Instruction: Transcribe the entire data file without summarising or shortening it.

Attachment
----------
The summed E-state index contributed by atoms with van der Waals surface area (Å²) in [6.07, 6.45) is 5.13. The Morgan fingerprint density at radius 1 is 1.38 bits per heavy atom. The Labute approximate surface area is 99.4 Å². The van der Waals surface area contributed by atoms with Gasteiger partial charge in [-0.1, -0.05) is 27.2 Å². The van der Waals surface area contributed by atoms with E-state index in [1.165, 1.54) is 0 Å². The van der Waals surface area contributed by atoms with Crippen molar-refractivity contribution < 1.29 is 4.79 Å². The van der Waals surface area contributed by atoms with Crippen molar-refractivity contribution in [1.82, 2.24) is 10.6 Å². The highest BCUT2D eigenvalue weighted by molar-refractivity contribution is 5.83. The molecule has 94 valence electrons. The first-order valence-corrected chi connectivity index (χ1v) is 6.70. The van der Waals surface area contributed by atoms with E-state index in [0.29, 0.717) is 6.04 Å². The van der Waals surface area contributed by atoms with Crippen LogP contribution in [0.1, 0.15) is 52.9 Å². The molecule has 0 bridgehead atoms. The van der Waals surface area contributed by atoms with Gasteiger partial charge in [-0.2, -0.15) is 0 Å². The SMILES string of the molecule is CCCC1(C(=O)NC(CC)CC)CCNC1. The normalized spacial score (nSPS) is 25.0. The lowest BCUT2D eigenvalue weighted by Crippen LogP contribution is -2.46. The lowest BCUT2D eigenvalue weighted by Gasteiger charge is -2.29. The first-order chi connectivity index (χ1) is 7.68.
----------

The summed E-state index contributed by atoms with van der Waals surface area (Å²) in [6.07, 6.45) is 5.13. The Morgan fingerprint density at radius 1 is 1.38 bits per heavy atom. The Labute approximate surface area is 99.4 Å². The van der Waals surface area contributed by atoms with Gasteiger partial charge in [-0.1, -0.05) is 27.2 Å². The van der Waals surface area contributed by atoms with E-state index in [1.165, 1.54) is 0 Å². The van der Waals surface area contributed by atoms with Crippen molar-refractivity contribution < 1.29 is 4.79 Å². The van der Waals surface area contributed by atoms with Crippen molar-refractivity contribution in [1.82, 2.24) is 10.6 Å². The highest BCUT2D eigenvalue weighted by molar-refractivity contribution is 5.83. The molecule has 94 valence electrons. The first-order valence-corrected chi connectivity index (χ1v) is 6.70. The van der Waals surface area contributed by atoms with E-state index in [0.29, 0.717) is 6.04 Å². The van der Waals surface area contributed by atoms with Crippen LogP contribution in [0.1, 0.15) is 52.9 Å². The molecule has 0 bridgehead atoms. The van der Waals surface area contributed by atoms with Gasteiger partial charge in [-0.2, -0.15) is 0 Å². The SMILES string of the molecule is CCCC1(C(=O)NC(CC)CC)CCNC1. The normalized spacial score (nSPS) is 25.0. The lowest BCUT2D eigenvalue weighted by Crippen LogP contribution is -2.46. The lowest BCUT2D eigenvalue weighted by Gasteiger charge is -2.29. The first-order chi connectivity index (χ1) is 7.68.